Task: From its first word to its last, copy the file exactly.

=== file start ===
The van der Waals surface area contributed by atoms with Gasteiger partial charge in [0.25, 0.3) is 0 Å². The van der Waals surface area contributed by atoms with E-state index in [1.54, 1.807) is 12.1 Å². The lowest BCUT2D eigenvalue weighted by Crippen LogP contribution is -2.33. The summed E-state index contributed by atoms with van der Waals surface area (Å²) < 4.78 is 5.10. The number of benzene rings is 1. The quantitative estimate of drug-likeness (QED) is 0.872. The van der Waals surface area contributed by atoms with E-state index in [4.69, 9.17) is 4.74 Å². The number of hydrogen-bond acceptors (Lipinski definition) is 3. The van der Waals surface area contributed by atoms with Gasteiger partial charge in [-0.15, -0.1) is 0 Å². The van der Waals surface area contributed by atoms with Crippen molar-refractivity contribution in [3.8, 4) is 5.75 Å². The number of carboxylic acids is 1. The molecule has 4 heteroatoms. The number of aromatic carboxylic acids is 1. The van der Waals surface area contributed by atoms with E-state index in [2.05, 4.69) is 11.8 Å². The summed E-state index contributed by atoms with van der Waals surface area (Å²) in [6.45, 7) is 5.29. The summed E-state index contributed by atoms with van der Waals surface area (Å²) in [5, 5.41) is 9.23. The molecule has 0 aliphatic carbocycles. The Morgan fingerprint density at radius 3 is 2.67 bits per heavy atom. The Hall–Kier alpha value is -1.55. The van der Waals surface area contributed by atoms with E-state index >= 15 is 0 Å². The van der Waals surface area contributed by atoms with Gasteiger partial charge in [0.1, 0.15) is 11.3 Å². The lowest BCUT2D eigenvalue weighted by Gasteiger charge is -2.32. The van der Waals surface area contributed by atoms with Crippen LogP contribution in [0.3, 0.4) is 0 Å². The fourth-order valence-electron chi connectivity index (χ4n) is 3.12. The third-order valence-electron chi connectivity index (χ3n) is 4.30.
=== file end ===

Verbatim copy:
The van der Waals surface area contributed by atoms with Gasteiger partial charge in [0.25, 0.3) is 0 Å². The van der Waals surface area contributed by atoms with E-state index in [1.54, 1.807) is 12.1 Å². The lowest BCUT2D eigenvalue weighted by Crippen LogP contribution is -2.33. The summed E-state index contributed by atoms with van der Waals surface area (Å²) < 4.78 is 5.10. The number of benzene rings is 1. The quantitative estimate of drug-likeness (QED) is 0.872. The van der Waals surface area contributed by atoms with E-state index in [4.69, 9.17) is 4.74 Å². The number of hydrogen-bond acceptors (Lipinski definition) is 3. The van der Waals surface area contributed by atoms with Gasteiger partial charge in [-0.15, -0.1) is 0 Å². The van der Waals surface area contributed by atoms with Crippen molar-refractivity contribution in [3.8, 4) is 5.75 Å². The number of carboxylic acids is 1. The molecule has 4 heteroatoms. The number of aromatic carboxylic acids is 1. The van der Waals surface area contributed by atoms with E-state index in [2.05, 4.69) is 11.8 Å². The summed E-state index contributed by atoms with van der Waals surface area (Å²) in [6.45, 7) is 5.29. The summed E-state index contributed by atoms with van der Waals surface area (Å²) in [5, 5.41) is 9.23. The molecule has 0 aliphatic carbocycles. The Morgan fingerprint density at radius 3 is 2.67 bits per heavy atom. The Hall–Kier alpha value is -1.55. The van der Waals surface area contributed by atoms with E-state index >= 15 is 0 Å². The van der Waals surface area contributed by atoms with Gasteiger partial charge in [0.1, 0.15) is 11.3 Å². The lowest BCUT2D eigenvalue weighted by Gasteiger charge is -2.32. The van der Waals surface area contributed by atoms with Crippen LogP contribution in [0.3, 0.4) is 0 Å². The fourth-order valence-electron chi connectivity index (χ4n) is 3.12. The third-order valence-electron chi connectivity index (χ3n) is 4.30.